All Lives Matter is a collective response to explosive racial tensions, the go to catch phrase for those fed up with heated and controversial arguments of America’s racial divide. It’s the banner for those who want to look beyond the dimension of race and point to the values of equality and justice our country was founded upon. But the problem with saying “all lives matter”, to put it bluntly, is that they don’t.

Historically, black lives have been seriously underappreciated in American society. It wasn’t that long ago, just a couple generations, where the dominant social discourse racialized black lives as biologically inferior and segregated them from the public sphere. The average American viewed them not just as racially inferior, but dangerous. Legal segregation is over now, but the fear of African Americans, especially young men, lingers in our society. That’s why they are disproportionately killed by the police force; every officer that takes the life of a black man claims it was in fear of his own.

The Black Lives Matter political movement seeks to address this history of undervalued black lives, while also spreading awareness that the problem does still exist through systematic state repression. These folks want blacks to be recognized as human beings with rights and dignity. They’re not saying that black lives matter more than any other, not even the police. No, not at all. These folks simply want you to know that black lives matter too, a long overdue message that is chanted louder and louder as unarmed black men and women continue to be brutalized at the hands of the police while white rapists get reduced jail sentences on account of privilege.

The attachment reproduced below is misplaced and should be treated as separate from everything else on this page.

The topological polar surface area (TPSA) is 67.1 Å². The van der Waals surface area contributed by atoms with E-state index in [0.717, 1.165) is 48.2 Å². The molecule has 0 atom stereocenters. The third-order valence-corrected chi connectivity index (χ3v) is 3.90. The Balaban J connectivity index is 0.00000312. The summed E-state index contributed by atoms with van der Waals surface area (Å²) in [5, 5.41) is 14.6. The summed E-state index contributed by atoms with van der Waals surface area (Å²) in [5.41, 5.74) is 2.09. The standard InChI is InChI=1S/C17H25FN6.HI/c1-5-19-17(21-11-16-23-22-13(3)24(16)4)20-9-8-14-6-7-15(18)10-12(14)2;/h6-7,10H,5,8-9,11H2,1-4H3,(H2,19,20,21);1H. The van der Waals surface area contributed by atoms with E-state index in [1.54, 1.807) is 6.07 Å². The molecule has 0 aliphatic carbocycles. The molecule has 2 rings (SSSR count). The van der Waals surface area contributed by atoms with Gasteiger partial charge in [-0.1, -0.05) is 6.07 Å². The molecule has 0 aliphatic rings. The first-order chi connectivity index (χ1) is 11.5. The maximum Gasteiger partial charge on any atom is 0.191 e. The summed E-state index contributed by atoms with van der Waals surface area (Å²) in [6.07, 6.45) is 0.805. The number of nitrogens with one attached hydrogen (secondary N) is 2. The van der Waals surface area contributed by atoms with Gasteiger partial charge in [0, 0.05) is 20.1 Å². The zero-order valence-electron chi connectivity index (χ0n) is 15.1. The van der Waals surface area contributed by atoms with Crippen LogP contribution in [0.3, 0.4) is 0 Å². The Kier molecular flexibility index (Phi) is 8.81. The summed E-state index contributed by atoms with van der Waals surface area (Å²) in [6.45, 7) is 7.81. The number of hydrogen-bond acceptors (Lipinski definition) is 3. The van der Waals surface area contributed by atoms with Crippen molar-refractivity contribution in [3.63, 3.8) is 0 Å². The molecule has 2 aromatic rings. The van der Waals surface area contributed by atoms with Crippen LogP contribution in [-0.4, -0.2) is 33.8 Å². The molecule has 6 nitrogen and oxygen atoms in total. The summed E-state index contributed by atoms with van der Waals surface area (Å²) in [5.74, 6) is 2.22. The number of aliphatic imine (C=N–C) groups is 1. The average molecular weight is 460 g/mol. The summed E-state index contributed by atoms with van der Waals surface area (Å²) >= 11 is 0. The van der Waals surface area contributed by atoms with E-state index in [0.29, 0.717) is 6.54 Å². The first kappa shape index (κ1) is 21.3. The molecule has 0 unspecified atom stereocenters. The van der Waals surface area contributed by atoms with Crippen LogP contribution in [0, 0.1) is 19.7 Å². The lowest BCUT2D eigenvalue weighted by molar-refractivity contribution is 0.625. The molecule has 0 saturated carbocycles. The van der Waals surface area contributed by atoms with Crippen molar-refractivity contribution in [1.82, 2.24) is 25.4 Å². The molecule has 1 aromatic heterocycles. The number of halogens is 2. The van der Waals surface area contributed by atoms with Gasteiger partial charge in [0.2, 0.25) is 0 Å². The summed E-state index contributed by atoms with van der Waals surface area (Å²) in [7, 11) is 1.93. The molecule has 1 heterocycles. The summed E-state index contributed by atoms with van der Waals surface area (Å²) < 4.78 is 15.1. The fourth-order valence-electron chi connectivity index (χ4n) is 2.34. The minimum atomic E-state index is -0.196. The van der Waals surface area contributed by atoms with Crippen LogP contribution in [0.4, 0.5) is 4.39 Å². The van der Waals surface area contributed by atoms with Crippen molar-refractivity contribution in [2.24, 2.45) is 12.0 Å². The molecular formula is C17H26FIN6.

Yes, all lives do matter. It’s a beautiful ideal of equity, but as with any ideal, it’s just not the reality. So to bark back “All lives matter!” to a BLM protester out of compassion for racial equality is to dismiss the larger problem: racial inequality. The saying comes from a place of good intentions. But good intentions mean nothing, they have no merit in preventing the unnecessary deaths of black lives by a racially biased police force. All lives can matter, and they should, but the day in which all lives truly matter will only come when we agree to recognize the gross injustices to our men, women, and youth of color, and then decide to stop dismissing them because of the color of their skin.

-P.S. A year ago, Reddit user GeekAesthete posted a very clear example which I think will help those of you who are more visual learners. Here is the link to the brilliant post. 

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